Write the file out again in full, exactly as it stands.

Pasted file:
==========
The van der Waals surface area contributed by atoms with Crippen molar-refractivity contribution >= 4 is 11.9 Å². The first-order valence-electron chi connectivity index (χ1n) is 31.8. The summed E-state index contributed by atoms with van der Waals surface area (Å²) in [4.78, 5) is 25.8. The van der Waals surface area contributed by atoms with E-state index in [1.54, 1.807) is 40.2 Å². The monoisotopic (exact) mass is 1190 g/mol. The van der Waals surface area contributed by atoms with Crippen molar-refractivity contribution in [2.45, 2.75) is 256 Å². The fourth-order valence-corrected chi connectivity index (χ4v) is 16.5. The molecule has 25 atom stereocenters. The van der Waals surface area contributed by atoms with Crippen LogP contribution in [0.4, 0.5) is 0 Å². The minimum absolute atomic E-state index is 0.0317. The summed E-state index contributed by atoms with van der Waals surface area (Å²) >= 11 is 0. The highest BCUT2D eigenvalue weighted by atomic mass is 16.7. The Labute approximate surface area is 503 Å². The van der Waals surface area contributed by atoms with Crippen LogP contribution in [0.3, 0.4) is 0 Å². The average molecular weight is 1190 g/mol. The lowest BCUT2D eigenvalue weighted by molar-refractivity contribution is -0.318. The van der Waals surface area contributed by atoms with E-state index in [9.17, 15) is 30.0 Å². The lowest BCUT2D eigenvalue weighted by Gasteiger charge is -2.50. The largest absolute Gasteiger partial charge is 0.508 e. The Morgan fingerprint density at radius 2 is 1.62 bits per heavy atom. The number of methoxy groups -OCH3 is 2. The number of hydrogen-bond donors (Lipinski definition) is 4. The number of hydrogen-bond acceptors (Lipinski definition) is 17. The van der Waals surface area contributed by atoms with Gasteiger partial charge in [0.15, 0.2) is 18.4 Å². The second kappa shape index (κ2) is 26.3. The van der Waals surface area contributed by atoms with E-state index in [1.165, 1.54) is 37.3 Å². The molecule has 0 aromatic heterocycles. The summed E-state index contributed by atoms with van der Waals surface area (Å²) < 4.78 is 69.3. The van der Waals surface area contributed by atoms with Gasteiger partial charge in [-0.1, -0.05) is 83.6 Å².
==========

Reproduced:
The van der Waals surface area contributed by atoms with Crippen molar-refractivity contribution >= 4 is 11.9 Å². The first-order valence-electron chi connectivity index (χ1n) is 31.8. The summed E-state index contributed by atoms with van der Waals surface area (Å²) in [4.78, 5) is 25.8. The van der Waals surface area contributed by atoms with E-state index in [1.54, 1.807) is 40.2 Å². The monoisotopic (exact) mass is 1190 g/mol. The van der Waals surface area contributed by atoms with Crippen molar-refractivity contribution in [2.45, 2.75) is 256 Å². The fourth-order valence-corrected chi connectivity index (χ4v) is 16.5. The molecule has 25 atom stereocenters. The van der Waals surface area contributed by atoms with Crippen LogP contribution in [0.4, 0.5) is 0 Å². The minimum absolute atomic E-state index is 0.0317. The summed E-state index contributed by atoms with van der Waals surface area (Å²) >= 11 is 0. The highest BCUT2D eigenvalue weighted by atomic mass is 16.7. The Labute approximate surface area is 503 Å². The van der Waals surface area contributed by atoms with Crippen LogP contribution in [0.3, 0.4) is 0 Å². The average molecular weight is 1190 g/mol. The lowest BCUT2D eigenvalue weighted by molar-refractivity contribution is -0.318. The van der Waals surface area contributed by atoms with E-state index in [9.17, 15) is 30.0 Å². The lowest BCUT2D eigenvalue weighted by Gasteiger charge is -2.50. The largest absolute Gasteiger partial charge is 0.508 e. The Morgan fingerprint density at radius 2 is 1.62 bits per heavy atom. The number of methoxy groups -OCH3 is 2. The number of hydrogen-bond donors (Lipinski definition) is 4. The number of hydrogen-bond acceptors (Lipinski definition) is 17. The van der Waals surface area contributed by atoms with Gasteiger partial charge in [0.15, 0.2) is 18.4 Å². The second kappa shape index (κ2) is 26.3. The van der Waals surface area contributed by atoms with E-state index in [1.165, 1.54) is 37.3 Å². The molecule has 0 aromatic heterocycles. The summed E-state index contributed by atoms with van der Waals surface area (Å²) < 4.78 is 69.3. The van der Waals surface area contributed by atoms with Gasteiger partial charge in [-0.1, -0.05) is 83.6 Å².